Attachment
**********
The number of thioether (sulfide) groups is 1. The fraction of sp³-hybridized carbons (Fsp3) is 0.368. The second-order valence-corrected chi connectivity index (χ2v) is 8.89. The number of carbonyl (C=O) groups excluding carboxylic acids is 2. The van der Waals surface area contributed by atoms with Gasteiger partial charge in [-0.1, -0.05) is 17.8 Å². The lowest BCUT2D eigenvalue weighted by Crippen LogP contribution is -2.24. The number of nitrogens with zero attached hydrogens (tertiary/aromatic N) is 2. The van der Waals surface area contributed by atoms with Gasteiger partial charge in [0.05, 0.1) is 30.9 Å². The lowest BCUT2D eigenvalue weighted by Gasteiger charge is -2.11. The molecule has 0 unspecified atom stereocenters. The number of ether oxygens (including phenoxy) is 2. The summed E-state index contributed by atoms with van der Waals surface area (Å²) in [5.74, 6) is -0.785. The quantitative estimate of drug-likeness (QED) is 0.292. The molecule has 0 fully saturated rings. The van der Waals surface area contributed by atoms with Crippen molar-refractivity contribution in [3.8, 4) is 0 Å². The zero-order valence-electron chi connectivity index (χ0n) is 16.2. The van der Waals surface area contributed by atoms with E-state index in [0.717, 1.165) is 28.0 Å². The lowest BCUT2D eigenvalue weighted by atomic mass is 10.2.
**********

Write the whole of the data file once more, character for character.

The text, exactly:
The number of thioether (sulfide) groups is 1. The fraction of sp³-hybridized carbons (Fsp3) is 0.368. The second-order valence-corrected chi connectivity index (χ2v) is 8.89. The number of carbonyl (C=O) groups excluding carboxylic acids is 2. The van der Waals surface area contributed by atoms with Gasteiger partial charge in [-0.1, -0.05) is 17.8 Å². The lowest BCUT2D eigenvalue weighted by Crippen LogP contribution is -2.24. The number of nitrogens with zero attached hydrogens (tertiary/aromatic N) is 2. The van der Waals surface area contributed by atoms with Gasteiger partial charge in [0.05, 0.1) is 30.9 Å². The lowest BCUT2D eigenvalue weighted by Gasteiger charge is -2.11. The molecule has 0 unspecified atom stereocenters. The number of ether oxygens (including phenoxy) is 2. The summed E-state index contributed by atoms with van der Waals surface area (Å²) in [5.74, 6) is -0.785. The quantitative estimate of drug-likeness (QED) is 0.292. The molecule has 0 fully saturated rings. The van der Waals surface area contributed by atoms with Crippen molar-refractivity contribution in [3.8, 4) is 0 Å². The zero-order valence-electron chi connectivity index (χ0n) is 16.2. The van der Waals surface area contributed by atoms with E-state index in [0.717, 1.165) is 28.0 Å². The lowest BCUT2D eigenvalue weighted by atomic mass is 10.2.